There are obviously many other problems which can cause dogs to be very itchy and it can be quite difficult to diagnose the problem sometimes. Often there is an allergy involved; your vet may be able to help to find out what is causing the problem. You should take Jasper along to your vet so that treatment can be given to relieve the itch and hopefully make Jasper better.
Category: general | Submitted: 26-Sep-07 | viewed 26274 times
Q Julie asks:
I would like to know if my cat is really pregnant, her belly is huge and her nipples are still the same... they didn't grow huge... so I don't know.
Q Samantha says: Sorry, but I do not know either! There is absolutely no way I could tell you if your cat is pregnant without examining her.

If she is an outdoor, female cat and has not been spayed, then there is a very good chance that she will get pregnant at some point.

However, some diseases can also cause cats to develop a swollen abdomen too and it could be something serious which needs attention.

If it does turn out that she is pregnant she should be fed a good quality food and given as much as she wants when she wants it so that she has enough nutrients for herself and her growing kittens.

I do hope it all turns out well.
Old Age
Species: cat | Category: general | Submitted: 25-Sep-07 | viewed 27092 times
Q Tony asks:
My cat is now 15 years old. She seems to have completely lost control of her bladder and is wetting anywhere and everywhere. She is also lying around a lot, whereas she used to be an active outdoor cat. We have lost two cats in the past (one knocked down, one with throat cancer). I don't want to see this cat suffer any more (and also I'm finding it very difficult to clean up after her and get rid of the smell). I've thought carefully about it and would rather have her put down now, than let her go on. Would a vet do this if I ask?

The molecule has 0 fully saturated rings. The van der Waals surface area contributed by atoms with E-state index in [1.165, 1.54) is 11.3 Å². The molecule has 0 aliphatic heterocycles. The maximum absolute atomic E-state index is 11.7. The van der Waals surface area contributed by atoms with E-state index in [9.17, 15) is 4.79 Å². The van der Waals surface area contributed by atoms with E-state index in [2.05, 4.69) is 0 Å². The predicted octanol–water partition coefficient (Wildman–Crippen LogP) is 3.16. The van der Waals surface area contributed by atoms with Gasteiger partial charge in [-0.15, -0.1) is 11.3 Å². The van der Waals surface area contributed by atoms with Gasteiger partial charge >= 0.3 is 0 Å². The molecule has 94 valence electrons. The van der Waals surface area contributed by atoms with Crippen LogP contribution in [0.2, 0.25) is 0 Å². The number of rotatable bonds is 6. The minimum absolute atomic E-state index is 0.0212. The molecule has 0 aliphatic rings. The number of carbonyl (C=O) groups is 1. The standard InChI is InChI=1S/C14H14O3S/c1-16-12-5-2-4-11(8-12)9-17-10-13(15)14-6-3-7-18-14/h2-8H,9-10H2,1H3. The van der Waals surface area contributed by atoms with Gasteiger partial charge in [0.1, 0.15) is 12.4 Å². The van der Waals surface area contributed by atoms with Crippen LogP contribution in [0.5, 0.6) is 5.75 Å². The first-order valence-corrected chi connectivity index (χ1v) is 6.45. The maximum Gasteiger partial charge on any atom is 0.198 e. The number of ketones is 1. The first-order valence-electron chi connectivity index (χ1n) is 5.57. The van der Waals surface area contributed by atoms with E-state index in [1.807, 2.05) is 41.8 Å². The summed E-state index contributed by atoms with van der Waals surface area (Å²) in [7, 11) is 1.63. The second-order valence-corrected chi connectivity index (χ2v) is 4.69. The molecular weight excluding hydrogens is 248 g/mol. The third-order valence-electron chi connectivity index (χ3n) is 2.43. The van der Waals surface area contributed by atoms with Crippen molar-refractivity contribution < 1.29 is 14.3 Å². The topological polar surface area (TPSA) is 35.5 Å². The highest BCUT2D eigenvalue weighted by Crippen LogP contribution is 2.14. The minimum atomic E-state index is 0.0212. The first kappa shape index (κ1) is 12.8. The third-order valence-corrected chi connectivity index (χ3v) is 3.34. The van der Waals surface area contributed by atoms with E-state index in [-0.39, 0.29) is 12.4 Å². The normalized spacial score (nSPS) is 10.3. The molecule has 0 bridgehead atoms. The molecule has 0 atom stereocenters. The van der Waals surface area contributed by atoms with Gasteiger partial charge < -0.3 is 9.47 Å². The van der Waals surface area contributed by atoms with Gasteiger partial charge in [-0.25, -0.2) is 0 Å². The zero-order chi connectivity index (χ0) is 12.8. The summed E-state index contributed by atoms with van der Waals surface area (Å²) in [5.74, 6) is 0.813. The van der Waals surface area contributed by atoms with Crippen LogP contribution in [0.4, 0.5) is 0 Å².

Q Samantha says: Most vets will understand your situation completely and I think that under the circumstances you should not have a problem finding a vet who will put your cat to sleep. If by some chance you do find that your vet objects for some reason, and will not carry out the procedure themselves, they should be able to put you in touch with another vet who would be willing to go ahead.
You may find it easier if you discuss the situation on the phone before you go along to your practice. The nurse or receptionist will probably be able to let you know when the surgery is likely to be fairly quiet (perhaps at the beginning or the end of the day). It can be less distressing for both you and your cat if you go along when there are not too many other animals and people around.
Lump under cockatiel's wing
Species: bird | Category: medical-surgical | Submitted: 25-Sep-07 | viewed 26394 times
Q Heather asks:
My 13 year old cockatiel has been biting under her wing a lot lately. Last weekend she made herself bleed very badly, however, she recovered well with a makeshift collar around her neck to stop her biting. But as soon as the collar is off she cannot stop scratching and biting under her wing. We noticed that there is a lump just under her shoulder and it seems to be getting bigger. We don't know if this is scar tissue or some sort of growth but it is annoying her because she keeps trying to bite it off. She has made herself bleed twice more since we noticed this although not as badly. How can we stop the biting? What can this growth be? We are reluctant to take her to a vet as she is old and is unlikely to survive an operation. Thanks for your help!
Q Samantha says: Although I completely understand your reluctance to take your bird along to a vet, you really do need to go! This problem is obviously causing some considerable distress - perhaps because it is irritating and itchy for your cockatiel or because it is causing pain.

As regards treatment, surgery may be an option but if you are concerned about it, there may possibly be other things which can be tried first. Without seeing your bird and the lump I cannot tell you what the lump is or how it could be treated. However I would be concerned about the possibility of a tumour - so your cockatiel does need the attention of a local vet to find out what this lump is. The earlier this problem is diagnosed and treated the better, so please do take your pet along to a vet- (it would be a good idea to see a vet who is experienced with birds).